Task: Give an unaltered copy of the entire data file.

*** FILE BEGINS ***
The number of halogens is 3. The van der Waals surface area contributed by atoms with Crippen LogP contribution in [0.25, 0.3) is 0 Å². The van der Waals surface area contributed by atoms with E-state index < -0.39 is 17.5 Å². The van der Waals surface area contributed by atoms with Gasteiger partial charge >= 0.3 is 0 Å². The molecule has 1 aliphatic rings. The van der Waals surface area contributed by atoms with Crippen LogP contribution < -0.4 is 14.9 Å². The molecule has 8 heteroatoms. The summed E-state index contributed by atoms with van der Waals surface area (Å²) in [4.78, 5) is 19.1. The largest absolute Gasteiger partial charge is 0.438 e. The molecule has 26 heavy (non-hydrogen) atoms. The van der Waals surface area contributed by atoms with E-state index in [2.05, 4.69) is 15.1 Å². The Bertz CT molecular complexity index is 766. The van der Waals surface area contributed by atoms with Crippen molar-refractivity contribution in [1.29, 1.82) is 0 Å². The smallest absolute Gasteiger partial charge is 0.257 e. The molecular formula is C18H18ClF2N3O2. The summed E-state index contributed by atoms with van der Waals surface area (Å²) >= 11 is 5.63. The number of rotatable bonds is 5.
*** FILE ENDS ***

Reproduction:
The number of halogens is 3. The van der Waals surface area contributed by atoms with Crippen LogP contribution in [0.25, 0.3) is 0 Å². The van der Waals surface area contributed by atoms with E-state index < -0.39 is 17.5 Å². The van der Waals surface area contributed by atoms with Gasteiger partial charge >= 0.3 is 0 Å². The molecule has 1 aliphatic rings. The van der Waals surface area contributed by atoms with Crippen LogP contribution < -0.4 is 14.9 Å². The molecule has 8 heteroatoms. The summed E-state index contributed by atoms with van der Waals surface area (Å²) in [4.78, 5) is 19.1. The largest absolute Gasteiger partial charge is 0.438 e. The molecule has 26 heavy (non-hydrogen) atoms. The van der Waals surface area contributed by atoms with E-state index in [2.05, 4.69) is 15.1 Å². The Bertz CT molecular complexity index is 766. The van der Waals surface area contributed by atoms with Crippen molar-refractivity contribution in [1.29, 1.82) is 0 Å². The smallest absolute Gasteiger partial charge is 0.257 e. The molecular formula is C18H18ClF2N3O2. The summed E-state index contributed by atoms with van der Waals surface area (Å²) >= 11 is 5.63. The number of rotatable bonds is 5.